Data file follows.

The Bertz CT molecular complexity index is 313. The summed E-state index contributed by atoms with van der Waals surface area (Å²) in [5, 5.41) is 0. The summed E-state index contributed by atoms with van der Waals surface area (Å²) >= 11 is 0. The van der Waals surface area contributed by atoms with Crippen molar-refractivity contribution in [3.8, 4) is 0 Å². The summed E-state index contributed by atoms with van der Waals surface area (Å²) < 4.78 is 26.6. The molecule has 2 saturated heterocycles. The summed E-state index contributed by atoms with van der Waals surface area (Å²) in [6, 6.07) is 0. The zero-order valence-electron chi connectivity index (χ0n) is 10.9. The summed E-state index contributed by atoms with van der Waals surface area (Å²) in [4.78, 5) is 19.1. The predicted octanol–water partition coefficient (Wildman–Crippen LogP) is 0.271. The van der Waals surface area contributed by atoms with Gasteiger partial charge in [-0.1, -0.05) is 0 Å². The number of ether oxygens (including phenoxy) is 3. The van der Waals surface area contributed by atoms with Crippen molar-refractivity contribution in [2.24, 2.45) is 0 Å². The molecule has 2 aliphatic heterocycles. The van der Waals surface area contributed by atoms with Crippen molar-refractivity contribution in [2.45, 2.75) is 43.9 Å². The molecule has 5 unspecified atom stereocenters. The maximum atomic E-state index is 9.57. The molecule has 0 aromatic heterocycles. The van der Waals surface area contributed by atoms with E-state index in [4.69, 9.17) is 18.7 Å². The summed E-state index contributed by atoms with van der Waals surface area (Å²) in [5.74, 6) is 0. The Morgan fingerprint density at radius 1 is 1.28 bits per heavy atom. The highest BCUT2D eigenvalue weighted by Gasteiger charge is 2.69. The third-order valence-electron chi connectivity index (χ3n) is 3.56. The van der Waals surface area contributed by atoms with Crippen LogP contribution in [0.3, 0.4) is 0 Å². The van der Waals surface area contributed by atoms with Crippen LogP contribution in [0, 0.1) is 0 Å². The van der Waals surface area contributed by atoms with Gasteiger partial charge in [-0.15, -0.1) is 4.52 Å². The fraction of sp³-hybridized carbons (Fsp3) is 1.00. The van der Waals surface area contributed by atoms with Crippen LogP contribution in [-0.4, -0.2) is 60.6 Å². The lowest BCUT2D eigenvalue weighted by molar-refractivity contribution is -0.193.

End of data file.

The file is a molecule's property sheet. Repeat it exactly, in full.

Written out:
The Bertz CT molecular complexity index is 313. The summed E-state index contributed by atoms with van der Waals surface area (Å²) in [5, 5.41) is 0. The summed E-state index contributed by atoms with van der Waals surface area (Å²) >= 11 is 0. The van der Waals surface area contributed by atoms with Crippen molar-refractivity contribution in [3.8, 4) is 0 Å². The summed E-state index contributed by atoms with van der Waals surface area (Å²) < 4.78 is 26.6. The molecule has 2 saturated heterocycles. The summed E-state index contributed by atoms with van der Waals surface area (Å²) in [6, 6.07) is 0. The zero-order valence-electron chi connectivity index (χ0n) is 10.9. The summed E-state index contributed by atoms with van der Waals surface area (Å²) in [4.78, 5) is 19.1. The predicted octanol–water partition coefficient (Wildman–Crippen LogP) is 0.271. The van der Waals surface area contributed by atoms with Gasteiger partial charge in [-0.1, -0.05) is 0 Å². The number of ether oxygens (including phenoxy) is 3. The van der Waals surface area contributed by atoms with Crippen molar-refractivity contribution in [2.24, 2.45) is 0 Å². The molecule has 2 aliphatic heterocycles. The van der Waals surface area contributed by atoms with Crippen molar-refractivity contribution in [2.45, 2.75) is 43.9 Å². The molecule has 5 unspecified atom stereocenters. The maximum atomic E-state index is 9.57. The molecule has 0 aromatic heterocycles. The van der Waals surface area contributed by atoms with E-state index in [4.69, 9.17) is 18.7 Å². The summed E-state index contributed by atoms with van der Waals surface area (Å²) in [5.74, 6) is 0. The Morgan fingerprint density at radius 1 is 1.28 bits per heavy atom. The highest BCUT2D eigenvalue weighted by Gasteiger charge is 2.69. The third-order valence-electron chi connectivity index (χ3n) is 3.56. The van der Waals surface area contributed by atoms with Crippen LogP contribution in [0.3, 0.4) is 0 Å². The van der Waals surface area contributed by atoms with Crippen LogP contribution in [0, 0.1) is 0 Å². The van der Waals surface area contributed by atoms with Gasteiger partial charge in [-0.15, -0.1) is 4.52 Å². The fraction of sp³-hybridized carbons (Fsp3) is 1.00. The van der Waals surface area contributed by atoms with Crippen LogP contribution in [-0.4, -0.2) is 60.6 Å². The lowest BCUT2D eigenvalue weighted by molar-refractivity contribution is -0.193.